- Auto enrollment has fueled 401(k) participation among millennials, but their contributions still lag older workers'.
- Most (85%) of millennials view their investment decisions as an expression of their social and political values (Source: U.S. Trust, 2016).
- 90% of millennials in a recent study noted they are interested in pursuing sustainable investments as part of their 401(k).
Plan design features like auto-enrollment continue to raise participation rates among workers who have access to an employer-sponsored defined contribution plan such as a 401(k).
Nevertheless, deferral rates still vary significantly among different age groups, indicating that some workers may not be taking advantage of a company match or might not understand the long-term benefits of consistent saving.
Auto-enrollment boosts participation
In a recent study, Bank of America Merrill Lynch found that auto enrollment lifts 401(k) participation among all age groups, and particularly among millennials. In the survey, the number of millennials enrolling in a plan for the first time jumped 55% compared with a year earlier, largely due to auto-enrollment. Across all age groups, participation increased 37%.
Still, contribution deferral rates vary and several industry studies found that millennials participate at lower deferral rates than older workers.
Could the grass be greener?
Millennials may not be contributing at higher rates because they feel limited by their financial situation. In the early stage of a career, they may feel constrained by their salary level or other financial responsibilities, such as college debt.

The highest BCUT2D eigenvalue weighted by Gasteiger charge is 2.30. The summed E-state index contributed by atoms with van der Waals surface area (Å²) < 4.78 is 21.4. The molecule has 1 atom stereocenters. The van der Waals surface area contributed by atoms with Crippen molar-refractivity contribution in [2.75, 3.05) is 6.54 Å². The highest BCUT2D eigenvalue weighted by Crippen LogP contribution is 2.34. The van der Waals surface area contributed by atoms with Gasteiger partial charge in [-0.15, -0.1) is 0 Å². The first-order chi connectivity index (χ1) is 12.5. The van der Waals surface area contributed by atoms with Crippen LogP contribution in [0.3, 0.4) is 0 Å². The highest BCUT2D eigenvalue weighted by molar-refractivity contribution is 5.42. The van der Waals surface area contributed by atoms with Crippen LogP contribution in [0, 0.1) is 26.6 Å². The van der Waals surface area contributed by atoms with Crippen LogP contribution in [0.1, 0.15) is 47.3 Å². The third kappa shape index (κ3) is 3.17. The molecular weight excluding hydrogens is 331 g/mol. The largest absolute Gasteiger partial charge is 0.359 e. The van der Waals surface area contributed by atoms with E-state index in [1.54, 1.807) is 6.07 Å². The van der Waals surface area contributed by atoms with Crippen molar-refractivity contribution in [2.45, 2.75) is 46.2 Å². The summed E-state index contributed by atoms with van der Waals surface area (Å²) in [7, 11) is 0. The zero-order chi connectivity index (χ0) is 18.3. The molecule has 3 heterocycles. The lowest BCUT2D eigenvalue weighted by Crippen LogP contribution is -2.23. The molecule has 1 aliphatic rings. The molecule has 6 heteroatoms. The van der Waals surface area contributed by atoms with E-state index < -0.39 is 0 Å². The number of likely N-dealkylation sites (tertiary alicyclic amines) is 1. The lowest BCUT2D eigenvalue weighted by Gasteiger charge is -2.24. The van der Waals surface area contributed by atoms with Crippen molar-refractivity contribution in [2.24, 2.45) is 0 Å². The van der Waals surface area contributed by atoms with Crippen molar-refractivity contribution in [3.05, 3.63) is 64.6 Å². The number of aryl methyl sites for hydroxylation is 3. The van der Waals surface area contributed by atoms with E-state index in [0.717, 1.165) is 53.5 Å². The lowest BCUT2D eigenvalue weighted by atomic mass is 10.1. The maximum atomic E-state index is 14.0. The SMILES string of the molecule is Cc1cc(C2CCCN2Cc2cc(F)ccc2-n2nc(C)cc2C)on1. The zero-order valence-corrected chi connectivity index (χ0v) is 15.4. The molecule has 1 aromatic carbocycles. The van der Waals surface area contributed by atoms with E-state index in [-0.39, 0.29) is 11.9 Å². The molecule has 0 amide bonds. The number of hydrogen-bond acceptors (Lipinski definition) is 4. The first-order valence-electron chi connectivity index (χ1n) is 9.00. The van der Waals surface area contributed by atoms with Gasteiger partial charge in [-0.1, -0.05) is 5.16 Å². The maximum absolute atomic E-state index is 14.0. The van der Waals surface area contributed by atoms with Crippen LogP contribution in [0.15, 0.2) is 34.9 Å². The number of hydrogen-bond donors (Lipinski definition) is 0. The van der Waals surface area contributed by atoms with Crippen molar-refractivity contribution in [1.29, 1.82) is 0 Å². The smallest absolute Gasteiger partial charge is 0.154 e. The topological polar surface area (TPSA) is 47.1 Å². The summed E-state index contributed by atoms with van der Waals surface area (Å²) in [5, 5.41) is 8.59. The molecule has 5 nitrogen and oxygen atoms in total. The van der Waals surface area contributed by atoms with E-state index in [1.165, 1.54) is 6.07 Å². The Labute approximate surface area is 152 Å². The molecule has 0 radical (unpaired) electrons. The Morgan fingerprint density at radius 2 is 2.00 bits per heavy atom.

They may also feel constrained by their plan choices. Recent surveys point to a growing interest among millennials in socially responsible, ESG, or sustainable investment choices. Research from Morgan Stanley found that 90% of millennials are interested in pursuing sustainable investments as part of their 401(k)s.
Millennials are leading the way in this nearly $9 trillion market, and are twice as likely as the overall pool to invest in companies or funds that target social or environmental outcomes, the report stated.
Millennials’ interest in sustainable investing grew substantially to 86% in 2017 from 84% in 2015, the report found. The percentage of millennials stating that they were “very interested” jumped to 38% in 2017 from 28% in 2015.
A growing number of investors are factoring sustainability issues into their investment decisions, notes the Global Impact Investing Network. In fact, a 2013 study of wealthy millennials by the Spectrem Group noted that 45% of those surveyed consider social responsibility when making investment decisions.
Plan sponsors are trying a variety of ways to encourage millennials to invest more in workplace savings plans. Two that show promise involve plan design and investment choices. Auto-enrollment has demonstrated the ability to increase participation among millennials, and sustainable investment choices may be attractive to them as well.
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